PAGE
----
“Skepticism of Science Isn’t Supported by Facts”, editorial by Prof. Karl Dieter, Clemson University (reprinted by permission)

Accusing NASA officials of lying, a recent writer imagines Voyager I’s exploration of the solar system as a massive fraud because of frequently lost cell phone communication and satellite TV reception illustrating beliefs immune to facts or discerning knowledge.

 Launched on Sept. 5, 1977, Voyager is now 11.2 billion miles from Earth where the sunlight is 1/5,000th as bright and microwave radio signals raveling at the speed of light take 16.7 hours to reach home.  Communication occurs through NASA’s Deep Space Network (DSN) consisting of multiple 111- and 230-foot antennas located 120-degrees apart in the Mojave Desert, Spain and Australia.  Command signals are transmitted on a 20-kilowatt S-Band transmitter with roughly one-fifth the power of AM or FM  radio stations, while the wattage of the incoming signal is 20 billion times weaker than the power running digital watches.

Hailing Earth with a 20-watt transmitter, the signal emitted from Voyager’s 14-foot antenna will decrease in power to one ten quadrillionth of a watt (1/25th the minimal discernible FM radio signal) upon arriving at the DSN receiver where it will be amplified and nursed by computer programs to reveal news from the edge of the solar system.  The directional 8 GHz frequency of the signal is less distorted by Earth’s atmosphere than the longer wavelength frequencies of cell-phone signals (800 MHz), while home TV antennas receiving satellite signals of similar frequency cannot compete with NASA’s 230-foot parabolic antennas and computer enhancement of Voyager’s transmissions.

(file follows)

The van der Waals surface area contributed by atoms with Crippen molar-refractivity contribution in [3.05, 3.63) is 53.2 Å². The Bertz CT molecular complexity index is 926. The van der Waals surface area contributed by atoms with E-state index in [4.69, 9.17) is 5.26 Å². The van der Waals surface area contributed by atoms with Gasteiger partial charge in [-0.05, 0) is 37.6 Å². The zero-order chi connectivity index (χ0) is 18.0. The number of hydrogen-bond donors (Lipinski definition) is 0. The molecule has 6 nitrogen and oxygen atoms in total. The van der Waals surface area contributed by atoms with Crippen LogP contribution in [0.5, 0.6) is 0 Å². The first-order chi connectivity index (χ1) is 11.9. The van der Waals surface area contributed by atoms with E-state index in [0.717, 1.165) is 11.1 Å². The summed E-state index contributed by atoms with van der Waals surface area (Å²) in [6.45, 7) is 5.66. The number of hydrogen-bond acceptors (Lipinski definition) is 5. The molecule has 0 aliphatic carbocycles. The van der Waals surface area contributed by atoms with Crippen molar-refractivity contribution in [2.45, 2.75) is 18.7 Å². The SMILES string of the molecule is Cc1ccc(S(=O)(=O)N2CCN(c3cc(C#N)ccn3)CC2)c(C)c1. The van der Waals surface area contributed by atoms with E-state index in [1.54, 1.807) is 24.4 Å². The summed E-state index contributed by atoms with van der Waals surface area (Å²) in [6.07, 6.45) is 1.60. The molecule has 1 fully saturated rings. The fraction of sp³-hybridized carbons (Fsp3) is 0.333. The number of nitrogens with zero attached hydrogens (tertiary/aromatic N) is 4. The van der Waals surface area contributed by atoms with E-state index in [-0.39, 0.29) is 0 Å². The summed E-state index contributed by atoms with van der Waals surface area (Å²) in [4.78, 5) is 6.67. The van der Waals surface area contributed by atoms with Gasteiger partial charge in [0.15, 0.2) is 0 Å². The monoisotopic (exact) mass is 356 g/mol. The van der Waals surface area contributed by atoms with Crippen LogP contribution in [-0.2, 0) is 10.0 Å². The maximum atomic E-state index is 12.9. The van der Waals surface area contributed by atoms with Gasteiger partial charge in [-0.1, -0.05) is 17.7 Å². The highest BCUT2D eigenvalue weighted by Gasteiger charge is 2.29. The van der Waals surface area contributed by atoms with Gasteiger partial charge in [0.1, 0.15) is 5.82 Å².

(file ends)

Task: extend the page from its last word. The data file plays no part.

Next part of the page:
While NASA’s claims may seem incredible, similar astonishing feats of signal processing are performed during MRI scans.  During Magnetic Resonance Imaging, a patient is placed in an external magnetic field causing protons of tissue and surrounding water molecules to align with the external field.  Subjected to a radio frequency pulse, an excess of 30 out of every million processing nuclei will be aligned against the external magnetic field and upon relaxing to the lower energy state generate a tiny signal (approximately 0.00001 volt) that will be amplified and transformed by computer computation to an image of the body’s soft tissue.  The technology requires generation of coherent radio frequencies and homogeneous magnetic fields to one part in a billion.  Skepticism of claims is admirable when constrained by facts.

Although NASA’s Voyager I claims are “believable” in the context of current scientific and technological knowledge, public funding of scientific research is also questioned.  The writer sees a conspiracy to waste public resources so scientists can avoid getting “real jobs.” If “real jobs” only occur in a private sector devoid of government largesse perhaps there are none, and just where did the knowledge of the physical world that the private sector exploits for profit come from?  Modern medicines, electronic devices, machine powered transportation, electricity generation and transmission and all the other cornucopia of modern technological society emerged from the intellectual curiosity of scientists.  Although public funding of curiosity-driven research is a good wager, profit and products alone do not measure its value.